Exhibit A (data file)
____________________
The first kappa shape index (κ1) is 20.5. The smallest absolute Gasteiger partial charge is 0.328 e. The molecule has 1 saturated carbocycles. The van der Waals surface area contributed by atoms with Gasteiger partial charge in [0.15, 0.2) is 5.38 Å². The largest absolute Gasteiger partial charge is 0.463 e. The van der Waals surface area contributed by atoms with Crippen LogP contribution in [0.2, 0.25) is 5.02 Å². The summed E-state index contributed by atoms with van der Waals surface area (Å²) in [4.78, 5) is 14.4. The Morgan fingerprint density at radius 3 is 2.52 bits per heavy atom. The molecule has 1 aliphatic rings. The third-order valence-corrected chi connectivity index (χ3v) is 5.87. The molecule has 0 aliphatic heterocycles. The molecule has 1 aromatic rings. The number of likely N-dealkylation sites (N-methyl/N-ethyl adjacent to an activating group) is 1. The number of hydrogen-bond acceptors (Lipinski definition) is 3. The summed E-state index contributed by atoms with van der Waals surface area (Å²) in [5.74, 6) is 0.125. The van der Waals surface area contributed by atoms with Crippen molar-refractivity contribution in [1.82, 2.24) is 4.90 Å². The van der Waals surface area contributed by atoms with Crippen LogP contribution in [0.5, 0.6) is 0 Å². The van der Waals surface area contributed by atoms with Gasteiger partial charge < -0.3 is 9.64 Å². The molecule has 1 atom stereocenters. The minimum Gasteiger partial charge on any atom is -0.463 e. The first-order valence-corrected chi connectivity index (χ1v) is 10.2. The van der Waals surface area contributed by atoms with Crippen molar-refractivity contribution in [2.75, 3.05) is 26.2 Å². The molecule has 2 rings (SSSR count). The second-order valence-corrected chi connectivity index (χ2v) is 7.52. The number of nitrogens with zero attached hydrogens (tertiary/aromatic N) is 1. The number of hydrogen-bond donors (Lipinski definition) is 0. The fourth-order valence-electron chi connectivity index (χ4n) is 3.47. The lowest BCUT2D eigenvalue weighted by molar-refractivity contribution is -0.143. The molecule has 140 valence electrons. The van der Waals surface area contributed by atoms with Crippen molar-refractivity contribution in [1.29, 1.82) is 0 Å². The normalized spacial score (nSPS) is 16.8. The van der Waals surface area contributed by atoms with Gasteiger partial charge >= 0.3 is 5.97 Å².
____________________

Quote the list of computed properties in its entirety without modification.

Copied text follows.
The first kappa shape index (κ1) is 20.5. The smallest absolute Gasteiger partial charge is 0.328 e. The molecule has 1 saturated carbocycles. The van der Waals surface area contributed by atoms with Gasteiger partial charge in [0.15, 0.2) is 5.38 Å². The largest absolute Gasteiger partial charge is 0.463 e. The van der Waals surface area contributed by atoms with Crippen LogP contribution in [0.2, 0.25) is 5.02 Å². The summed E-state index contributed by atoms with van der Waals surface area (Å²) in [4.78, 5) is 14.4. The Morgan fingerprint density at radius 3 is 2.52 bits per heavy atom. The molecule has 1 aliphatic rings. The third-order valence-corrected chi connectivity index (χ3v) is 5.87. The molecule has 0 aliphatic heterocycles. The molecule has 1 aromatic rings. The number of likely N-dealkylation sites (N-methyl/N-ethyl adjacent to an activating group) is 1. The number of hydrogen-bond acceptors (Lipinski definition) is 3. The summed E-state index contributed by atoms with van der Waals surface area (Å²) in [5.74, 6) is 0.125. The van der Waals surface area contributed by atoms with Crippen molar-refractivity contribution in [1.82, 2.24) is 4.90 Å². The van der Waals surface area contributed by atoms with Crippen LogP contribution in [0.5, 0.6) is 0 Å². The van der Waals surface area contributed by atoms with Gasteiger partial charge < -0.3 is 9.64 Å². The molecule has 1 atom stereocenters. The minimum Gasteiger partial charge on any atom is -0.463 e. The first-order valence-corrected chi connectivity index (χ1v) is 10.2. The van der Waals surface area contributed by atoms with Crippen molar-refractivity contribution in [2.75, 3.05) is 26.2 Å². The molecule has 2 rings (SSSR count). The second-order valence-corrected chi connectivity index (χ2v) is 7.52. The number of nitrogens with zero attached hydrogens (tertiary/aromatic N) is 1. The number of hydrogen-bond donors (Lipinski definition) is 0. The fourth-order valence-electron chi connectivity index (χ4n) is 3.47. The lowest BCUT2D eigenvalue weighted by molar-refractivity contribution is -0.143. The molecule has 140 valence electrons. The van der Waals surface area contributed by atoms with Crippen molar-refractivity contribution in [1.29, 1.82) is 0 Å². The normalized spacial score (nSPS) is 16.8. The van der Waals surface area contributed by atoms with Gasteiger partial charge >= 0.3 is 5.97 Å².